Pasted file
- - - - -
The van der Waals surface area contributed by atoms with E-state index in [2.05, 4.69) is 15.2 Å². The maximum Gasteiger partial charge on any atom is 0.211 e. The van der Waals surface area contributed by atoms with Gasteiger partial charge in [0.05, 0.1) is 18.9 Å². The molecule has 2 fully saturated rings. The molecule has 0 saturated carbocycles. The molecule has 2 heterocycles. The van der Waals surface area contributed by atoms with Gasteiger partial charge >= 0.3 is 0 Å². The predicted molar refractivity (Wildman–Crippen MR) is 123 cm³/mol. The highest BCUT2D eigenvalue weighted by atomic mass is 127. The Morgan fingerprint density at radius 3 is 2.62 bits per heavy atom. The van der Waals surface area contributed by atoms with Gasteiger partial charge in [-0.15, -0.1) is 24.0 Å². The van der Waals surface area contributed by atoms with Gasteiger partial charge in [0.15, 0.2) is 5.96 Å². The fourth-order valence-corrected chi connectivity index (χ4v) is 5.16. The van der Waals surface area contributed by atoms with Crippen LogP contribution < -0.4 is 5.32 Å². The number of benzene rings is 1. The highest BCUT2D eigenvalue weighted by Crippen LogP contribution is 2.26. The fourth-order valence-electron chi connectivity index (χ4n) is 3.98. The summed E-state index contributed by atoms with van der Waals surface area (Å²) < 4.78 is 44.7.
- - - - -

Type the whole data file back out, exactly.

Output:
The van der Waals surface area contributed by atoms with E-state index in [2.05, 4.69) is 15.2 Å². The maximum Gasteiger partial charge on any atom is 0.211 e. The van der Waals surface area contributed by atoms with Gasteiger partial charge in [0.05, 0.1) is 18.9 Å². The molecule has 2 fully saturated rings. The molecule has 0 saturated carbocycles. The molecule has 2 heterocycles. The van der Waals surface area contributed by atoms with Gasteiger partial charge >= 0.3 is 0 Å². The predicted molar refractivity (Wildman–Crippen MR) is 123 cm³/mol. The highest BCUT2D eigenvalue weighted by atomic mass is 127. The Morgan fingerprint density at radius 3 is 2.62 bits per heavy atom. The van der Waals surface area contributed by atoms with Gasteiger partial charge in [-0.15, -0.1) is 24.0 Å². The van der Waals surface area contributed by atoms with Gasteiger partial charge in [0.15, 0.2) is 5.96 Å². The fourth-order valence-corrected chi connectivity index (χ4v) is 5.16. The van der Waals surface area contributed by atoms with Crippen LogP contribution < -0.4 is 5.32 Å². The number of benzene rings is 1. The highest BCUT2D eigenvalue weighted by Crippen LogP contribution is 2.26. The fourth-order valence-electron chi connectivity index (χ4n) is 3.98. The summed E-state index contributed by atoms with van der Waals surface area (Å²) < 4.78 is 44.7.